Vitamin C is an antioxidant and vital for life, it has been proven to protect against UV radiation and other free radical damage to the skin. We can’t get the amount of vitamin C we require from our diet, to attain significant photo-protection, so nutritional supplementation is required. To achieve optimal health benefits, including photo-protection, a supplement of 1 – 3 grams of vitamin C, per day is recommended.
Some of the benefits of oral vitamin C to the skin:
- Potent antioxidant
- Photo-protection (photo-protection is enhanced when taken with vitamin E)
- Combats free-radical damage that is responsible for visible signs of aging
- Enhances the effectiveness of sunscreens
- Increases the production of collagen and elastin
- Assists wound healing
Topical Vitamin C
Topical vitamin C is the direct delivery of this antioxidant into the skin. Topical vitamin C requires a pH level of 3.5 or less for optimal absorption and deep penetration; and it comes in 2 different varieties:
- L-ASCORBIC ACID (water soluble)
- ESTERS (water and fat soluble)
The skin will only absorb a certain amount of vitamin C, so more is not better – rather vitamin C products should contain both l-ascorbic acid and esters to be easily absorbed through the skin.
Some of the benefits of topical vitamin C:
- Potent antioxidant
- Enhances the production of collagen giving you plumper skin
- Repairs the elastin tissue of the skin giving you firmer skin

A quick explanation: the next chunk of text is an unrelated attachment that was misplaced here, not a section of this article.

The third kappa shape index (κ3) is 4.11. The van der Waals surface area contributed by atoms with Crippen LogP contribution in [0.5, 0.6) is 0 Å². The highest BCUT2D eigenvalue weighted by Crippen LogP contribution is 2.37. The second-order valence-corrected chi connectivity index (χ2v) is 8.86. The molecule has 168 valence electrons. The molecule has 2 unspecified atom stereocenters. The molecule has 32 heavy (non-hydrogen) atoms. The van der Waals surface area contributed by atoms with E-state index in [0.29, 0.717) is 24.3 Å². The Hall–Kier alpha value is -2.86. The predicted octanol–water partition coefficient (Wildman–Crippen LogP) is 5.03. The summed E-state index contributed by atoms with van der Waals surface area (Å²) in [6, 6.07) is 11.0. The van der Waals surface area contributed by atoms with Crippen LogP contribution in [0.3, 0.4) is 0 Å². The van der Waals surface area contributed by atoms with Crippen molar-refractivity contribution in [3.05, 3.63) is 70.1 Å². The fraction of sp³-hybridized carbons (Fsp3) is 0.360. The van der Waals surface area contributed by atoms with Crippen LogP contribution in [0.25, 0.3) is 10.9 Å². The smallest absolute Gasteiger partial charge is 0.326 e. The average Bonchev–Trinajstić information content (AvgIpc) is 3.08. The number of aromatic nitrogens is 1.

- Helps the natural moisturisation of the skin and enhances the protective barrier function
- Reduces pigmentation and evens skin tone
- Decreases wrinkles
- Acts to reverse prior photo-damage
Natural vitamin E is the most important lipid-soluble antioxidant in plasma, membranes and tissues. Like vitamin C, vitamin E is supplied to the body solely by the diet and we can’t get enough Vitamin E from our diet so an oral daily supplement of 400-800 IU has been proven to be most beneficial for the skin.
Caution – don’t take oral or use topical vitamin E, if on aspirin, warfarin or blood thinning medication because tocopherol (vitamin E) thins the blood.
Benefits of oral and topical Vitamin E
- Photo-protection (oxidant protection to combat UV exposure)
- Antioxidant (it arrests lipid peroxyl radicals)
- It is a penetration enhancer through the skin barrier as it intercalates with the lipid bilayer of the skin, thereby altering the characteristics of permeability
- It is non-irritating and also acts as an emollient aiding moisturisation
Vitamin E facts
- Vitamin E is the predominant antioxidant present in the outer-layer of skin
- Vitamin E is a major lipophilic antioxidant in plasma membranes and tissues – it removes lipid peroxyl radicals from the lipid bilayers of the outer layer of skin
- Vitamin C, glutathione, Co-Enzyme 10 (Ubiquinol) act as co-antioxidants for the regeneration of vitamin E from its radicals and can recycle it after photo-oxidation in the skin
- Products with 0.1 – 1% alpha-tocopherol are effective but a higher percentage of concentration are better
- Use products that contain co-factors like vitamin C
- DO NOT USE – products containing vitamin E esters like vitamin E acetate
In summary, we can’t get enough nutrients from the food we eat, so taking scientifically researched good quality nutritional supplements have been proven to optimise skin health.
Make an appointment today to discuss your skin health